When it comes to investing, low-cost exchange traded funds offer investors an edge, but many do not know that there are many cheap investment tools that are readily accessible.
“A MagnifyMoney survey reveals that a whopping 64% of investors don’t even know how to check which investing fees they are being charged, a potentially costly mistake,” writes Sarah Berger for Lending Tree.
According to Qualtric’s survey of Americans with an investment account conducted by MagnifyMoney, 23% of surveyed respondents pointed out that because of fees, they invested less money, 21% revealed they trade less often, 18% said they keep their level of risk low, 16% waited longer to invest, 11% spent the money instead of investing and 11% said they selected their broker based on fee structure.
Looking at further fee breakdowns, we see that 11% were surprised by mutual fund transaction fees, 9% highlighted annual fees, 7% underscored management/adivsory fees and 7% were surprised by expense ratios.
However, not all American investors are taking the high fees sitting down. About 31% respondents have switched investment accounts to avoid or reduce fees and 28% have opened a new brokerage account within the last year to take advantage of fee-free stock trading on those platforms.
Luckily for many ETF investors, many brokerage platforms have also been dragged into the fee war, and now, many brokerages offer zero commissions on ETF trades, which has further reduced the cost for more aggressive ETF traders that weave in and out of the market.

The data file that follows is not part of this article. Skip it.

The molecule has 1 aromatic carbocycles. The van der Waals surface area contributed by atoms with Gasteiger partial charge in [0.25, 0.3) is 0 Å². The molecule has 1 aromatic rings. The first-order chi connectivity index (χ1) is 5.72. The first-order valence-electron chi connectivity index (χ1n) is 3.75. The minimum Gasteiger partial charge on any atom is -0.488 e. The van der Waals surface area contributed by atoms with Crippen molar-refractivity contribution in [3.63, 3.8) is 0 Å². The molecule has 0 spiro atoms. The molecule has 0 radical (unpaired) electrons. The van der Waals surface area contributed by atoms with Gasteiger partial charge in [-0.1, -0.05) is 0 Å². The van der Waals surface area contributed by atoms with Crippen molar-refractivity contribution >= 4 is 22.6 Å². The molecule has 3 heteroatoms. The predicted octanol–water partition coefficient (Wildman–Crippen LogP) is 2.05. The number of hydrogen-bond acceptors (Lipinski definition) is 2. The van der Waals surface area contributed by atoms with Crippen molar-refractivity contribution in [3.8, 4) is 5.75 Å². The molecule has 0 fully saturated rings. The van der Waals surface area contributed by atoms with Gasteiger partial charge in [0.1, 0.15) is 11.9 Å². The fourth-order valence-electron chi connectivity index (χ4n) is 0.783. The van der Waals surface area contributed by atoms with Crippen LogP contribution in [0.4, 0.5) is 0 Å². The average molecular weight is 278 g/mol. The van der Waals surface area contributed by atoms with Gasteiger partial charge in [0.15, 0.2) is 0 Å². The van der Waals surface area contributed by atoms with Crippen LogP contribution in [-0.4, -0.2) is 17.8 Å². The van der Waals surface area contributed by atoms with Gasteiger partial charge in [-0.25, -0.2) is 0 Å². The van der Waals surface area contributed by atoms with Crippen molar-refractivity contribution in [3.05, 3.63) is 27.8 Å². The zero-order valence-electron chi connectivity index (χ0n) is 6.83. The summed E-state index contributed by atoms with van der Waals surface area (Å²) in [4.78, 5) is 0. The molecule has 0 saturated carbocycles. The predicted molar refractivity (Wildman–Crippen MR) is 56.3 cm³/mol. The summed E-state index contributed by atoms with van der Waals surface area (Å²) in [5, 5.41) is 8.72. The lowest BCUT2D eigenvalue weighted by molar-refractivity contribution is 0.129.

Furthermore, ETF investors have a leg up on mutual fund investors as the ongoing fee war has pushed annual expense ratios closer and closer to zero.
According to XTF data, there are 2,299 U.S.-listed ETFs on the market with an average 0.55% expense ratio.
Investors can find a number of dirt-cheap ETFs to help keep them invested while limiting the potential drag from fees. For example, SoFi Invest offers two ETFs that have currently waived their fees altogether, including the SoFi Select 500 ETF (SFY) and the SoFi Next 500 ETF (SFYX).
BNY Mellon has also filed for a slew of ETF strategies, including the BNY Mellon US Large Cap Core Equity ETF and BNY Mellon Core Bond ETF, which both come with a zero expense ratio or no annual fees.
Alternatively, investors can go with the traditional route with broad or plain vanilla index-based ETFs that come with low expense ratios. The JPMorgan BetaBuilders U.S. Equity ETF (BBUS) is among the cheapest with a 0.02% expense ratio, providing simple, affordable access to U.S. large and mid-cap equities.
Other broad U.S. stock market ETFs include the Vanguard 500 Index (NYSEARCA: VOO), SPDR Portfolio Total Stock Market ETF (NYSEArca: SPTM) and Schwab U.S. Large-Cap ETF (NYSEArca: SCHX), which all show a 0.03% expense ratio.
Investors can also diversify into foreign markets with cheap ETF options as well. For instance, the SPDR Portfolio Developed World ex-US ETF (SPDW) comes with a 0.04% expense ratio and the Vanguard FTSE Developed Markets ETF (VEA) has a 0.05% expense ratio.
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